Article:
Juris Apocalypse Now! Law in End Times
Hosted by Southern Cross University School of Law and Justice | 2-4 December 2019
Behrouz Boochani, Claire G. Coleman, Dr. Carwyn Jones, Professor Andreas Philippopoulos-Mihalopoulos, Dr. Barbara Nicholson, Associate Professor Jill Stauffer, Professor Karin Van Marle
The conference explored the intersection of legality, temporality and eschatology, the normatively uncertain and yet inherently creative space originated by the conflicting encounter between the orderly desire of law and the entropic tendency of apocalyptic narratives, with both forces cast against the backdrop of the ever-deferred notion of time itself.
Dissents and Dispositions
Hosted by La Trobe Law School and Melbourne Law School | 12-14 December 2017
Tony Birch (Victoria), Marianne Constable (UC Berkeley), Karen Crawley (Griffith), Vasuki Nesiah (NYU Gallatin), Nikos Papastergiadis (Melbourne)
Dissent and disposition are both relational. To dissent is to disagree and be at variance: to refuse an established order, to diverge from orthodoxy, to oppose, critique, quarrel and rearrange. If political dissent is commonly understood as speaking truth to power, how does this occur, or occur differently, now that power is increasingly dislocated from state forms, and the production of “truth” by experts is itself subverted? How might law facilitate and energise, or suppress and silence such dissent? More than just political or legal dissent, how might these forms work alongside aesthetic, literary and artistic modes of dissent in reshaping the conduct of law, and of life?
Dispositions relate to the character, arrangements, tendencies and temperaments of conduct – arrangements of language and law, orderings of space and time, as well as proclivities and attitudes. Dispositions involve legal transfers, bestowals, and powers to dispose or control. What, then, of lawful or unlawful dispositions, as well as dispositions of literature, of images and imagination?
Background Image: Tom Nicholson, “Towards a Monument to Batman’s Treaty” (2013) 101 A0 printed sheets, pasted to the wall of the museum, and 3,520 bricks collected from citizens in and around Healesville. Exh.: Future memorials, TarraWarra Museum of Art, 19 October 2013 – 9 February 2014. Photograph Christian Capurro. Courtesy of the artist and Milani Gallery
Hosted by The University of Hong Kong | 8-10 December 2016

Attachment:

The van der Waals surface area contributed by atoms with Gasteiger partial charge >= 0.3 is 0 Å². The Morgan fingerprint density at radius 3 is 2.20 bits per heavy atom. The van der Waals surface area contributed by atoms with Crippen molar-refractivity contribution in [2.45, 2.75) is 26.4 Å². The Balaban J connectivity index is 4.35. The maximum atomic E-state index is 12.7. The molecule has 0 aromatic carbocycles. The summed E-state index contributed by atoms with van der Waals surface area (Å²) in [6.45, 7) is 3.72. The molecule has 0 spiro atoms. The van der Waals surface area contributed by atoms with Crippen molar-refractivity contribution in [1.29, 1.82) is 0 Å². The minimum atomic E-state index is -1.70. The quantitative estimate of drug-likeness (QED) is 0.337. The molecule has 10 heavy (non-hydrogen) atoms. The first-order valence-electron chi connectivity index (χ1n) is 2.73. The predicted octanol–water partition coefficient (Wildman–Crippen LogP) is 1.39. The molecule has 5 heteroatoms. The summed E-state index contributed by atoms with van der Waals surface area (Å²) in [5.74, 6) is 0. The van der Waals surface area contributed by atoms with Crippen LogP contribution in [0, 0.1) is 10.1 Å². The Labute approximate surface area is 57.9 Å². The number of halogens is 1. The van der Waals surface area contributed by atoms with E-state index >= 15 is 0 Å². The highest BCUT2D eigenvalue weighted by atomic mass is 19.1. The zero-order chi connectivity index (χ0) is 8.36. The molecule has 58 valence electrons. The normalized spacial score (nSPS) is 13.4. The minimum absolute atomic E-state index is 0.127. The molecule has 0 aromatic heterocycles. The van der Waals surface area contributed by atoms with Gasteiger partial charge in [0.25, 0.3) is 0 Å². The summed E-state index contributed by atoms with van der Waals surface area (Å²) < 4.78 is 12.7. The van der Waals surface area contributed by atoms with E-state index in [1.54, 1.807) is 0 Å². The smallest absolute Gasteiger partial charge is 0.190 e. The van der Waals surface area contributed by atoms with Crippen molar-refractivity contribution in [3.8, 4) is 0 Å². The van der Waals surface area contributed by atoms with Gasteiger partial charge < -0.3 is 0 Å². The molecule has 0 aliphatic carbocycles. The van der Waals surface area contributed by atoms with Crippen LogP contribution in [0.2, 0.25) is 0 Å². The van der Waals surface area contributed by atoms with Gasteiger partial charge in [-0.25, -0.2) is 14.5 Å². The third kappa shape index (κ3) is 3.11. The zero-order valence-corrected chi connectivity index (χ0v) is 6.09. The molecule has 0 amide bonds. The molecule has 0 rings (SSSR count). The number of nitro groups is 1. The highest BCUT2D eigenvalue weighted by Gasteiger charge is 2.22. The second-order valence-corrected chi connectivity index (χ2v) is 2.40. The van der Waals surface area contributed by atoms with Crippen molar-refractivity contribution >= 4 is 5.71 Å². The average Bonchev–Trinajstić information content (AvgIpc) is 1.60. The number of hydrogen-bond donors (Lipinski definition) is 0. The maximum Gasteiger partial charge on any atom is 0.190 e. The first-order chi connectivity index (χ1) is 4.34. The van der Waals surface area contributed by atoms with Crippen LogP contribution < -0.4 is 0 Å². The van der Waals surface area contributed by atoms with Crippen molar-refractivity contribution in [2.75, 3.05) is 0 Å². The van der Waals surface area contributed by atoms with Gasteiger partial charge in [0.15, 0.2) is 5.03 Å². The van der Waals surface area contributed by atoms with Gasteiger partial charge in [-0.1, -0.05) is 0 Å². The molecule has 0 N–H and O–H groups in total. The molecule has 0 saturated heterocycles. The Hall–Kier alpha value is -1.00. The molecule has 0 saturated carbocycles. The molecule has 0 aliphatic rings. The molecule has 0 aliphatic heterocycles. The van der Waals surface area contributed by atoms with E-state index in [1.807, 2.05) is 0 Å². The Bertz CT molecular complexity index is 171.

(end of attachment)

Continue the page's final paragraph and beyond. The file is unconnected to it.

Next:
Laurent de Sutter (Vrije Universiteit Brussels); Christine Black (Griffith University); Law and Film Roundtable: Ann Huit (Film Director), Gina Marchetti (Hong Kong University), Marco Wan (Hong Kong University) and William MacNeil (Southern Cross University).
The theme of ‘spectacular law’ invites reflection on the performance and dramaturgy of political and legal power, the affective lures of sovereignty and the technologies that reveal – and conceal – legality, dissent, (dis)obedience, and different modalities of regulation. This conference will examine the various ways in which we can see, and be seen by, law, politics and power. The location of this year’s conference prompts its theme. Hong Kong is a visually striking city: fading tower blocks, gleaming edifices, remnants of a colonial past, and canopies of neon suspended over street corners, all enframed by lushly forested hills and the increasingly contested waters of the South China Sea. The powerful visual affect, as much a result of the city’s geography as it is of its legal and political orderings, inspires an exploration of the spectacle.
Hosted by University of Technology Sydney Law School | 9-12 December 2015
Karen van Markle (Pretoria); Cassandra Sharp (Wollongong).
Complicity is a state of being complex or involved, and no matter where we are, or what we do, law is part of our entanglement in the world. This conference will explore law’s complex relations with culture, politics and capital. It will investigate law as an accomplice, as well as law’s role in shaping (and resisting) certain problematic moral, political and material positions. The LLH Association of Australasia invites scholarly and creative research from academics and graduate students working at the intersection of law and the humanities, whether based in legal theory or in disciplines such as literature, art, film, music, history, continental philosophy, anthropology, psychoanalysis, visual culture, or cultural studies.
Hosted by The Australian National University | 5-8 December 2013
Andreas Philippopoulos-Mihalopoulos (University of Westminster); Honni van Rijswijk (University of Technology, Sydney)
1. to interrupt, from inter- ‘between’ + pellere ‘to drive’